Timed-Access Permits Will be Required for Drivers Heading to the Gorge’s Waterfall Corridor This Summer

The 18-mile stretch includes some of the Gorge’s most popular attractions, including Multnomah Falls and the Angel’s Rest Trailhead.

Accessing the Columbia River Gorge’s popular waterfall corridor is likely to become a little more complicated this summer.

According to the Oregon Department of Transportation, drivers will need to purchase timed-access permits if they plan to park anywhere between Vista House and Ainsworth State Park in Cascade Locks.

That 18-mile stretch has some of the Gorge’s most popular attractions, including Multnomah Falls, Rooster Rock State Park, Latourell Falls, Bridal Veil Falls, the Angel’s Rest Trailhead and Horsetail Falls.

Permits will be required for every personal vehicle in the area from 9 am to 6 pm May 24 through Sept. 5, and ODOT says those will largely be sold online, but that a limited amount of in-person, same-day purchases would be available.

There are few other details about the program at this point, including pricing and enforcement—as well as what happens to early birds who simply show up and park at, say 6 am but stay past 9 am. The agency promises to add more information to its website in advance of the launch this May.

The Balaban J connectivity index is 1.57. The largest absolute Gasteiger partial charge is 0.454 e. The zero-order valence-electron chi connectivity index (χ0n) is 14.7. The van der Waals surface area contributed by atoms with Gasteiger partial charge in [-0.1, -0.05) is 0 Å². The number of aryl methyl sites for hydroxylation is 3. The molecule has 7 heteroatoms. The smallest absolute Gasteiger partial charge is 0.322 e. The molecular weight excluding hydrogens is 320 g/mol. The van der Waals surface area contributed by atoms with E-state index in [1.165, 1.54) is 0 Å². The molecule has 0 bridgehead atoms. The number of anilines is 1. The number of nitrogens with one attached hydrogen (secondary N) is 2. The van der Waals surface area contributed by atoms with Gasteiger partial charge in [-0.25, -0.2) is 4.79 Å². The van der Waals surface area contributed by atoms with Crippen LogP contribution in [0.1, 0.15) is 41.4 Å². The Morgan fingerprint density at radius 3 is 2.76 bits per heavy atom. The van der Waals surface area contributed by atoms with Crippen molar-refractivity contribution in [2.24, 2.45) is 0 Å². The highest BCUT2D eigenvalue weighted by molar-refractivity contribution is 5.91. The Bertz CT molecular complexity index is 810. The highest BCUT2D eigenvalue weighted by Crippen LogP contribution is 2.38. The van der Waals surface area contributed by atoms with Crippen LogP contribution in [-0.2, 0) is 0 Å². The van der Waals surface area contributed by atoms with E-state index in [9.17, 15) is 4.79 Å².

So far, members of local online recreation groups have mixed reactions to the plan.

Some are frustrated by the addition of more permits, which in recent years has included timed ticketing at Multnomah Falls and online passes to park and hike at Dog Mountain just across the Columbia. Others aren’t too worried the program will have an effect on their personal outings, since they tend to hit the Gorge during off hours, viewing this largely as a way to quell mid-afternoon crowds.

Both ODOT and organizations in the Gorge encourage visitors to take transit to avoid dealing with the permits as well as clogged parking lots. The Columbia Area Transit bus departs from the Gateway Transit Center in Portland and stops at Troutdale, Multnomah Falls, Cascade Locks and Hood River. The westbound route even has pickup/dropoff right outside Thunder Island Brewing, so you can make a whole day of it outdoors and reward yourself with a post-hike beer without having to worry about driving.

Bicyclists can also ride on the Historic Columbia River Highway and skip the new permit process.

Meanwhile, hikers who are gearing up for wildflower season on Dog Mountain outside Stevenson, Wash. should set an alarm to log onto their computers for permits. The U.S. Forest Service will release online passes starting March 1.

Permits will be needed during weekends from April 23 through June 12 as well as Memorial Day. The reservation system is scheduled to limit passes to 200 per day through that period.